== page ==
The plants and animals that we see around us have shaped the environment we call home. But over the last few decades, we have begun to lose our native species at an unprecedented rate: 49% of Scotland’s species have decreased in abundance since 1970, and 11% of our native species are threatened with extinction.
We are in the ‘6th mass extinction’: so named because of the sheer number of species which are being eroded as a result of changing land uses, increasing demands on our natural environment, pollutants in the land, water and air, and increasingly, climate change.
Climate change is leading to species extinction
Climate change is the gradual warming of the Earth’s climate as a result of increasing greenhouse gases (including carbon dioxide, methane and ozone). These changes are a direct result of our (human) activity on this planet - through agricultural processes in food production, through the fossil fuels we burn to create energy, and through the erosion of forests, peatlands and wetlands.
Since the industrial revolution began in the 1850s we have increased our global temperature by 1 degree. But this warming is now increasing in speed and intensity, and is creating huge and irreversible changes to our natural environment. In Scotland, our lochs are warming, we’re experiencing more forest and upland fires, and we’re getting less snow in the winter. For our flora and fauna, this means that some species are forced to migrate to cooler places or move breeding grounds at risk from rising sea levels. However, some species can’t adapt as fast as our climate is changing, and are becoming extinct.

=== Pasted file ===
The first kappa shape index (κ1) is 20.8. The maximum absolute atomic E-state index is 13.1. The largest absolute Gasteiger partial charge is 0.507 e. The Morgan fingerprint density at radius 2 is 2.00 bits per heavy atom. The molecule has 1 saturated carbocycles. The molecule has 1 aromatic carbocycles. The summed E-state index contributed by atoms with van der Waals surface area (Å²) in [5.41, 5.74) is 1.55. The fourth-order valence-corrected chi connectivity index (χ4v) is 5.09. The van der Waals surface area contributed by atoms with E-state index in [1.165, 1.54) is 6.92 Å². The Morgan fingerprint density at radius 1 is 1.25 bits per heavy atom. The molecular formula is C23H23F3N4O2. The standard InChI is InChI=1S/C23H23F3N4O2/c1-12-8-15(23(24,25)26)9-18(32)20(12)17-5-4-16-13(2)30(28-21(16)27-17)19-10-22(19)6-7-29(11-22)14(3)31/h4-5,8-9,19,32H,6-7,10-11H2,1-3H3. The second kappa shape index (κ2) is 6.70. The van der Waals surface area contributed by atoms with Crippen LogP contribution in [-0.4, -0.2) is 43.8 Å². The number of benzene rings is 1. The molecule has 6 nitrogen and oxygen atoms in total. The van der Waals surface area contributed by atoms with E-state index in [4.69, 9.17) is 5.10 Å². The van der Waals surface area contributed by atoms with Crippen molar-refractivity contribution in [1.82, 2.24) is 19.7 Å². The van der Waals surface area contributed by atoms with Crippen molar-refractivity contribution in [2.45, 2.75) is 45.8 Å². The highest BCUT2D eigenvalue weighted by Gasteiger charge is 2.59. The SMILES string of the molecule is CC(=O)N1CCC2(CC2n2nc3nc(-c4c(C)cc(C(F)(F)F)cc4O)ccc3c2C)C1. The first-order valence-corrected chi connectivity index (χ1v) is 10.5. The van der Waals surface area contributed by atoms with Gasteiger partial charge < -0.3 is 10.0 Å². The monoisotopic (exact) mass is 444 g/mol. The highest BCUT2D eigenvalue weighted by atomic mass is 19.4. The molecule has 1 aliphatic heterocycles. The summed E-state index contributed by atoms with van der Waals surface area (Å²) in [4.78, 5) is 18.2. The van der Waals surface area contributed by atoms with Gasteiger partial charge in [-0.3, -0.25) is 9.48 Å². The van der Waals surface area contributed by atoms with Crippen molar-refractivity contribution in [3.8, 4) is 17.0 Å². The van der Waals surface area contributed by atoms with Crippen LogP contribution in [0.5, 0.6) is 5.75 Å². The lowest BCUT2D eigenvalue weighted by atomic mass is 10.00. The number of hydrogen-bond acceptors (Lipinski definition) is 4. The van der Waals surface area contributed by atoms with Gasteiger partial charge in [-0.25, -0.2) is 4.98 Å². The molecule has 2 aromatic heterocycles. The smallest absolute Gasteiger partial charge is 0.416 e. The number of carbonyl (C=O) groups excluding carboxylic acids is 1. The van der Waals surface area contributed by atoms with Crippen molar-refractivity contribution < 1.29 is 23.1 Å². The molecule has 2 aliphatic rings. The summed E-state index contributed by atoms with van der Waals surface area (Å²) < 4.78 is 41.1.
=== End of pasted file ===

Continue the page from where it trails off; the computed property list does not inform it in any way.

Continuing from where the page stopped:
Climate change also intensifies the other challenges which our animals and plants face: for example, where a non-native species is in direct competition with a species for habitat, the non-native species may be able to thrive in a changed climate, and erode the native species fully.
We need biodiversity
The variety of biological life on Earth - plants, animals and microorganisms - is called biodiversity. From studies on our planet, we know that the more biodiverse an ecosystem is (the more species that exist in a place), the more productive, the healthier, and the more resilient a place can be. This has implications beyond the moral or intrinsic benefit for the individual species - it’s also incredibly important for our human life and lifestyles.
- Biodiversity helps form, protect and enrich our soils - making it possible to grow food and the plants that form the base of our medicines.
- Biodiversity helps maintain many ecosystem processes, many of which contribute to the success of our economy.
- Biodiversity is the foundation for many elements of our culture, leisure and tourism.
Creating better habitats, at home and in the wild
I started lum because I wanted to be able to make a constructive contribution towards conserving Scotland’s biodiversity, whilst creating an opportunity for people to furnish their homes in a way which actually helps support homes in the wild. All of lum’s products are made from sustainable materials, and 10% of all our profits are donated to protecting the species at risk of extinction in Scotland, through the determined efforts of the Scottish Wildlife Trust!